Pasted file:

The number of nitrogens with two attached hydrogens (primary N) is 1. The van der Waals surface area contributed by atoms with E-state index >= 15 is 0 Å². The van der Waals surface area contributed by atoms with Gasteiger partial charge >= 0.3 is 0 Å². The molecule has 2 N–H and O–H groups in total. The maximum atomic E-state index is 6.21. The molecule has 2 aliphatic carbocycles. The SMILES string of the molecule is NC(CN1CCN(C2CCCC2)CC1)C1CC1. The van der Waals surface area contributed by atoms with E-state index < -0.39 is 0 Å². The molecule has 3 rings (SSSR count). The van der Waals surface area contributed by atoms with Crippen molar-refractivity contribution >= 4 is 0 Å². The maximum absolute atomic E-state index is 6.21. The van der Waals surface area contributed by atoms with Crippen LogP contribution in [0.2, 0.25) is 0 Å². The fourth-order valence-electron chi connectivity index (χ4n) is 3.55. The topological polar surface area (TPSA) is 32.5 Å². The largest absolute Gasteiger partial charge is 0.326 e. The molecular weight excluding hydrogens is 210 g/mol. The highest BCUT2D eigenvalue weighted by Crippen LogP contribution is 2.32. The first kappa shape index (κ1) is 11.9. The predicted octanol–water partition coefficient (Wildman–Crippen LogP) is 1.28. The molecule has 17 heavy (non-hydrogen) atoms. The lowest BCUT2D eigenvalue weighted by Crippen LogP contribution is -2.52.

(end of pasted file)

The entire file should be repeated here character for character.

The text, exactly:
The number of nitrogens with two attached hydrogens (primary N) is 1. The van der Waals surface area contributed by atoms with E-state index >= 15 is 0 Å². The van der Waals surface area contributed by atoms with Gasteiger partial charge >= 0.3 is 0 Å². The molecule has 2 N–H and O–H groups in total. The maximum atomic E-state index is 6.21. The molecule has 2 aliphatic carbocycles. The SMILES string of the molecule is NC(CN1CCN(C2CCCC2)CC1)C1CC1. The van der Waals surface area contributed by atoms with E-state index < -0.39 is 0 Å². The molecule has 3 rings (SSSR count). The van der Waals surface area contributed by atoms with Crippen molar-refractivity contribution >= 4 is 0 Å². The maximum absolute atomic E-state index is 6.21. The van der Waals surface area contributed by atoms with Crippen LogP contribution in [0.2, 0.25) is 0 Å². The fourth-order valence-electron chi connectivity index (χ4n) is 3.55. The topological polar surface area (TPSA) is 32.5 Å². The largest absolute Gasteiger partial charge is 0.326 e. The molecular weight excluding hydrogens is 210 g/mol. The highest BCUT2D eigenvalue weighted by Crippen LogP contribution is 2.32. The first kappa shape index (κ1) is 11.9. The predicted octanol–water partition coefficient (Wildman–Crippen LogP) is 1.28. The molecule has 17 heavy (non-hydrogen) atoms. The lowest BCUT2D eigenvalue weighted by Crippen LogP contribution is -2.52.